The crisis at Bed-Stuy dates back to 1991, when more than a 100 Legal Services lawyers citywide staged a bitter, four-month strike over wages and benefits. The strike caused hard feelings throughout the city, but Gaines was especially enraged. “We had a responsibility to the community, and they were preventing us from fulfilling it,” she says.
The strike left a permanent rift between the union staff and Gaines. “It was a war, and she loved it,” says Jeff Busch, a government benefits attorney and union representative who left Bed-Stuy in early 1997. “She would have people she fired escorted out by security as a form of humiliation.”
Over the next few years, Gaines promoted two staff lawyers to management positions. As tensions persisted, other lawyers began leaving–some of their own accord, some fired. “In 1994-95, we lost a lot of attorneys who were clearly not going to be replaced,” says Busch, who is now working for a private law firm. “When people would leave–either they were fired or resigned–they would never be replaced. This is how she would get rid of the union members.”
After Busch left, the one remaining lawyer, housing attorney Serge Joseph, found himself saddled with a massive 130-client caseload. “At the end, there were four managing attorneys. And there was me. All alone,” he says.
And then there were none. In February 1998, Joseph quit after the director accused him of failing to do proper follow-up on some of his cases.
No other neighborhood office has ever had more managers than attorneys in the field–much less no staff lawyers at all. According to Legal Services officials, the average staff-to-management ratio is about four to one. Harlem Legal Services, which has roughly the same budget as Bed-Stuy, has 13 staff lawyers and four managers.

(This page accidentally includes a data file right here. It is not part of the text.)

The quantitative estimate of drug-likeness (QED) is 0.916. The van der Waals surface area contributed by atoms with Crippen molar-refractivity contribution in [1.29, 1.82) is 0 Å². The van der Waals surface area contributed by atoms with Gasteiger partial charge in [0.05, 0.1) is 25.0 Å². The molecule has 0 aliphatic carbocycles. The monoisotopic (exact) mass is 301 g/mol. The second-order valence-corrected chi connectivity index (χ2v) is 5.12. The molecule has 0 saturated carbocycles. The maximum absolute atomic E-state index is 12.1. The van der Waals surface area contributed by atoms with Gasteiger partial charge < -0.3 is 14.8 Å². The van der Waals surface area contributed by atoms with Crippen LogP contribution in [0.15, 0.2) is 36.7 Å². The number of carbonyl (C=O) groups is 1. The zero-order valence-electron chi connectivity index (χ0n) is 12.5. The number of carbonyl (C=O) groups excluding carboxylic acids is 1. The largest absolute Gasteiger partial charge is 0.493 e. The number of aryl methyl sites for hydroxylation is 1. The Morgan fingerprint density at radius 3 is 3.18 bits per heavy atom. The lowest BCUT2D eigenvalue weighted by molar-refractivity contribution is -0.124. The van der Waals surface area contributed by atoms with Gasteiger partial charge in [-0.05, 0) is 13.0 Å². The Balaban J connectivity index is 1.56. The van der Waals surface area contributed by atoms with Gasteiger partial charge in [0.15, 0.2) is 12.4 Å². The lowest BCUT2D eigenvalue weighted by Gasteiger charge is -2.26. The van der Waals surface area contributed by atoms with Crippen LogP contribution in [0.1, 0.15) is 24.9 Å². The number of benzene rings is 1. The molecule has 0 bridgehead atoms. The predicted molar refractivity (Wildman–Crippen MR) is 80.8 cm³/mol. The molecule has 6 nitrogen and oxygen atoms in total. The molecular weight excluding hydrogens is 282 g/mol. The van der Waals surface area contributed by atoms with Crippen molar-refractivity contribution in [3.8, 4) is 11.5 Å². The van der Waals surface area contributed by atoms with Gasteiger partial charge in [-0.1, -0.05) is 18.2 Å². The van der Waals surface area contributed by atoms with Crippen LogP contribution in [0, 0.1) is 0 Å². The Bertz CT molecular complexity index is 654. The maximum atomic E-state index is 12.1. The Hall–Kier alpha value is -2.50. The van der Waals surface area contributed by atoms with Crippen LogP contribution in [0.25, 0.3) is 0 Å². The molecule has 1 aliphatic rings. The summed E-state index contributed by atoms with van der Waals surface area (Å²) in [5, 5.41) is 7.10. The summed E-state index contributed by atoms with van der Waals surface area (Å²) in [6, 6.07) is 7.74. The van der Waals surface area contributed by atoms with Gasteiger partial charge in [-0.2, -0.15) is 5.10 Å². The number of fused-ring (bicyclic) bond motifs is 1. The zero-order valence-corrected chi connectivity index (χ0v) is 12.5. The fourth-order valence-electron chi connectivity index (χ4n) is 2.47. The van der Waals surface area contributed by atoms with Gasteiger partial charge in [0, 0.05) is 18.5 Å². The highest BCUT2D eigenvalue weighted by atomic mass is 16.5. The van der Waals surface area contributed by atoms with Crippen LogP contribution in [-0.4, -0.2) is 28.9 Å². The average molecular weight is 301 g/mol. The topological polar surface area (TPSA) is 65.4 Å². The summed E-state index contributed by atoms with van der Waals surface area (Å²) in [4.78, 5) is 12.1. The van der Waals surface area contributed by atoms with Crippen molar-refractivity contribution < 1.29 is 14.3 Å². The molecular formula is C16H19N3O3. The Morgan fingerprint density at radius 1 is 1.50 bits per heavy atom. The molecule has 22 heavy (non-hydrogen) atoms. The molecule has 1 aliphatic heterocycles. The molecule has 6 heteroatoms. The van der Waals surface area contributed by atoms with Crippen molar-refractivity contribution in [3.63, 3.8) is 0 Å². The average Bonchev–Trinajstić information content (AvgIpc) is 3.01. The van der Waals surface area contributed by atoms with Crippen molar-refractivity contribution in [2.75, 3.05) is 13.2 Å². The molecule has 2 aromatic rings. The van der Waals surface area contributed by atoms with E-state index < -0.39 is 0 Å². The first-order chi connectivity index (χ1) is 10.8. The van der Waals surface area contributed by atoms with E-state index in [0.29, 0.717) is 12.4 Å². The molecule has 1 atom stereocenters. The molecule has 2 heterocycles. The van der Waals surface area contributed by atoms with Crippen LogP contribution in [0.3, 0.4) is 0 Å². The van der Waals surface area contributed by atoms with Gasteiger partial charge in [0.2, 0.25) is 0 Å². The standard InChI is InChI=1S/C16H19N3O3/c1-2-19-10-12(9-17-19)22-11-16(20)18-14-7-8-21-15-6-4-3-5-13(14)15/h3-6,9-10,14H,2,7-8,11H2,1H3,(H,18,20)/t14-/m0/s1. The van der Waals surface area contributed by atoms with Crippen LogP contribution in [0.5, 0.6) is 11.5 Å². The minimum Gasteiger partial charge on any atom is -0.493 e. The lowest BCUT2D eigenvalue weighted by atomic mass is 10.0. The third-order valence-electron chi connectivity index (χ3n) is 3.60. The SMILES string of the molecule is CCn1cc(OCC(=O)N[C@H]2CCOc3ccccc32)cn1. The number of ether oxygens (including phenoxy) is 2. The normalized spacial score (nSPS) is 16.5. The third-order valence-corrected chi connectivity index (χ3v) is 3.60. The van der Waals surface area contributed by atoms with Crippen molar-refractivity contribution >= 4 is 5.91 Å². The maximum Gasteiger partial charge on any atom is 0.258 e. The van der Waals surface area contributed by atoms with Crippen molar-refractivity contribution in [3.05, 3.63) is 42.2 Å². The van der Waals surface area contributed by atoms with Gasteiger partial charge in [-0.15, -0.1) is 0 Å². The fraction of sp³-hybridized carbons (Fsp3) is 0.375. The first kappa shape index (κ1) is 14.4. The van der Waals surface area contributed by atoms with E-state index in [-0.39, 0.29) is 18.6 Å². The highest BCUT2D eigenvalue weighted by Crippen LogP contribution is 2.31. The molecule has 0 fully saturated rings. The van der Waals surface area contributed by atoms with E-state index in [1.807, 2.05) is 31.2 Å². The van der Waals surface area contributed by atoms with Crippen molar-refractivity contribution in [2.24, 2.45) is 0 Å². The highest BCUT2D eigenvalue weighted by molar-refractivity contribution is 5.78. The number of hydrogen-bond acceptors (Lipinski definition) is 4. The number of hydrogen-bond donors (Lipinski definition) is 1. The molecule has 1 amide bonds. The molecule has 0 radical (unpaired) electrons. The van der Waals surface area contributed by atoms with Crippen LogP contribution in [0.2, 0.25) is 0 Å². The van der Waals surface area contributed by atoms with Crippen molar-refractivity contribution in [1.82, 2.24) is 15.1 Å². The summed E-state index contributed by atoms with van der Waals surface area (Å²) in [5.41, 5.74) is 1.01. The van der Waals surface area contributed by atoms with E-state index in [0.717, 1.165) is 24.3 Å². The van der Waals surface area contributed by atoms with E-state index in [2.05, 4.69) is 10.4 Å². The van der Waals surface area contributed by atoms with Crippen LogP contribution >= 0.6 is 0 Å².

Gaines maintains that her staffing levels are adequate and that any lawyers she fired or forced out suffered from “case-handling problems.” And she argues that finding new lawyers is difficult. “People cannot be replaced overnight. We have a [hiring] process that must be followed,” she says.
She also refuses to apologize for the number of management-level attorneys who, she says, handle significant caseloads. “We had staff attorneys leave us, so what were supposed to do? Get rid of the only experienced people we had left?” she asks. “When you buy a staff attorney you have to bring them up to speed. When you have a supervising attorney, you have somebody who has been around the block a few times.
“Our policy was to maintain experienced casehandlers. We’re supposed to lay off managers so that it looks good in some ratio?”
Bed-Stuy, like all other Legal Services chapters, has had to weather a decade of steep budget cuts. Gaines says the cuts–and the Giuliani administration’s refusal to reimburse the agency for services–created a $250,000 deficit that has dogged the organization for several years. As a result, she says Bed-Stuy was forced to lay off seven support personnel last year and, until recently, had to forego the hiring of new staff attorneys. The deficit is impossible to confirm, however, because Bed-Stuy has failed to file its last two income tax returns with the state, which are required by law.